(The PBS documentary, American Experience: War of the Worlds premiered Tuesday October 29 and can now be seen online. Here, a look at whether such a hoax could happen today.)
We interrupt your web surfing to bring you this reminder:
Seventy-five years ago this week, the world was on the brink of war. It was a very different place: No Twitter, no Facebook, no computers. Not even television. Germany was on the march and Americans were gathered around the radio, listening for bulletins from Europe.
So on Halloween Eve, it must have been unnerving for the millions who tuned into CBS Radio, the respected news source of the day, to hear dance music suddenly interrupted by a chilling series of bulletins:
The Mount Jennings Observatory, Chicago, Illinois reports observing several explosions of incandescent gas, occurring at regular intervals on the planet Mars. The spectroscope indicates the gas to be hydrogen and moving toward the Earth with enormous velocity.
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Then, minutes later:
A huge, flaming object believed to be a meteorite fell on a farm in the neighborhood of Grover’s Mill, New Jersey.
Memories of an Actual Disaster
Still fresh in people’s minds was the emotional, first-person radio account of the Hindenburg disaster in another New Jersey town, one year earlier. "The humanity!" exclaimed the announcer as the airship was engulfed in flames. "Oh, the humanity!"
Now, in the Halloween-eve broadcast, the reporter interviewed the farm's owner, who described a hissing sound and greenish streak. “Something smacked the ground," he said, "and knocked me clear out of my chair!”
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Listeners then heard the clanking sound of a huge piece of falling metal. “Ladies and gentlemen," the reporter declared, "this is the most terrifying thing I have ever witnessed. Wait a minute! Someone’s crawling out of the hollow top…the eyes are black and gleam like a serpent. The mouth is V-shaped with saliva dripping from its rimless lips that seem to quiver and pulsate.”
Soon, the reporter was abruptly cut off in mid-word and the audience heard six seconds of dead air, followed by an announcer saying “Due to circumstances beyond our control, we are unable to continue the broadcast from Grover’s Mill.”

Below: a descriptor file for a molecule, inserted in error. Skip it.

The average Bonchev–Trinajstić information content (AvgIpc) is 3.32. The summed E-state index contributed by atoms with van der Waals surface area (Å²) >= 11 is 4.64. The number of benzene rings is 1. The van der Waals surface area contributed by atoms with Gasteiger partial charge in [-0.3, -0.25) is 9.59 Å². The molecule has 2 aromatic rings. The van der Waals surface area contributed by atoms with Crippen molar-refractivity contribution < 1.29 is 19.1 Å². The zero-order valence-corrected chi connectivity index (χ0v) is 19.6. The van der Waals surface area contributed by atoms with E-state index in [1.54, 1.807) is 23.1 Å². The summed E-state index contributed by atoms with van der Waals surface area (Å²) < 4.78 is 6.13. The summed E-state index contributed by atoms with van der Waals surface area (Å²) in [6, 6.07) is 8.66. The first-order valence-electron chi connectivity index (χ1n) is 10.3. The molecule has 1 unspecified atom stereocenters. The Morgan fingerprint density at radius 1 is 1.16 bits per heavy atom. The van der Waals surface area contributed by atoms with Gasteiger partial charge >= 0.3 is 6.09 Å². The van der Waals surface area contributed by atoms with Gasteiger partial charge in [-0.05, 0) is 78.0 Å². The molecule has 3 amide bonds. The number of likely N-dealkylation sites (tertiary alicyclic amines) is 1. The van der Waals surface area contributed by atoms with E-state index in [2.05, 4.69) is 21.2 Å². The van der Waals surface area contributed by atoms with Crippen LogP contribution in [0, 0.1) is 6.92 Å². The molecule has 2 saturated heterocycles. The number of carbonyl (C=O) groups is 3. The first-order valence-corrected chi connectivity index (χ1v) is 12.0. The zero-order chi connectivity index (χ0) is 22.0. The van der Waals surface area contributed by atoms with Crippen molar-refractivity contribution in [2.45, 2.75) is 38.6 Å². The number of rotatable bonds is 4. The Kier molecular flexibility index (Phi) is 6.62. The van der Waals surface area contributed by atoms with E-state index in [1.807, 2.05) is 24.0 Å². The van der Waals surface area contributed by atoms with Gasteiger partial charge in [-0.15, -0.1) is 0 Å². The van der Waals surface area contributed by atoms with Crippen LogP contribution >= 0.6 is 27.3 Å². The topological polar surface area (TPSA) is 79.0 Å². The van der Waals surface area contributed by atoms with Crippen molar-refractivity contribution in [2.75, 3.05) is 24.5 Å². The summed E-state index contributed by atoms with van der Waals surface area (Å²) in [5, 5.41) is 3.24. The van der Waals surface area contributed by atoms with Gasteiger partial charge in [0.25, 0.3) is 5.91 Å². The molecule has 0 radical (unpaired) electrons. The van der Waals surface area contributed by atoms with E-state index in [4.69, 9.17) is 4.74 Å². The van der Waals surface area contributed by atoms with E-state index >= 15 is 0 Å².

Why 'War' Fooled People
“Those six seconds of silence cinched it,” says media historian Paul Heyer, explaining why an estimated 1 to 2 million listeners panicked, believing a Martian invasion was underway. The frightened souls had missed the top of the broadcast, announcing that they were listening to Orson Welles and The Mercury Theatre of the Air's adaptation of H.G. Wells' War of the Worlds.
“It was a perfect storm,” says Heyer, an adviser to PBS’s American Experience: War of the Worlds and a professor of communications studies at Canada’s Wilfrid Laurier University. “Late breaking news bulletins were coming in from Europe. One of Welles’ players got the voice of FDR perfectly. The program was what I call radio verité: microphone feedback, signals being lost and all the things you don’t get in a regular radio drama.”
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Such techniques, Heyer notes, were unheard of before Welles used them in his show. “Radio, back then, was theatre of the imagination,” he says.
Would Today's Public be Patsies?
These days, Americans like to think of themselves as street-smart, savvy and sophisticated. We’d never be gullible enough to fall for such a hoax in today’s social media age. Right?
You might ask the stockbrokers responsible for panic selling and the plummeting Dow Jones average after they read a false tweet from a hacked AP account earlier this year saying there were two explosions at the White House and that President Obama was injured.
Or you could talk with the folks in New Jersey who received a text alert from Verizon a few years ago warning of a “civil emergency” and telling people to “take shelter now.” (Verizon neglected to label the text as a test.)
How It Could Happen Again
Walter J. Podrazik, curator of the Museum of Broadcast Communications in Chicago, says you shouldn’t assume a War of the Worlds-like panic couldn’t happen today. “On September 11, 2001, the once unimaginable happened," he says. "That opened the door to anything once again being possible, even if once unimaginable.”
Heyer recalls Ghostwatch, the 1992 BBC television production featuring actual BBC reporters doing a supposedly live investigation of a haunted house. It was so scary, there was widespread chaos and a young boy reportedly committed suicide after watching the program.
But Heyer concedes it’s not likely a War of the Worlds-type hoax would last more than a few minutes today, since truth tellers would debunk it through Twitter and Facebook, posting photos from their phones.
Still, Heyer says he could imagine the public falling for a ruse in 2013 if the fictional story centered on something invisible.
“The perfect storm today would be something that was hard to refute immediately, such as germ warfare or poisoning the New York City drinking water," he says. "If that went out on CNN, even if some people said it was a hoax, there’d be hesitancy. It could set a panic that would last one or two hours.”
Incidentally, Heyer suggested to the producers of the PBS American Experience: War of the Worlds documentary that they begin the program with a late-breaking news bulletin. Their response: Thanks, but no thanks.
Now, you can return to your life: surfing the net, tweeting and listening for aliens. Happy Halloween.
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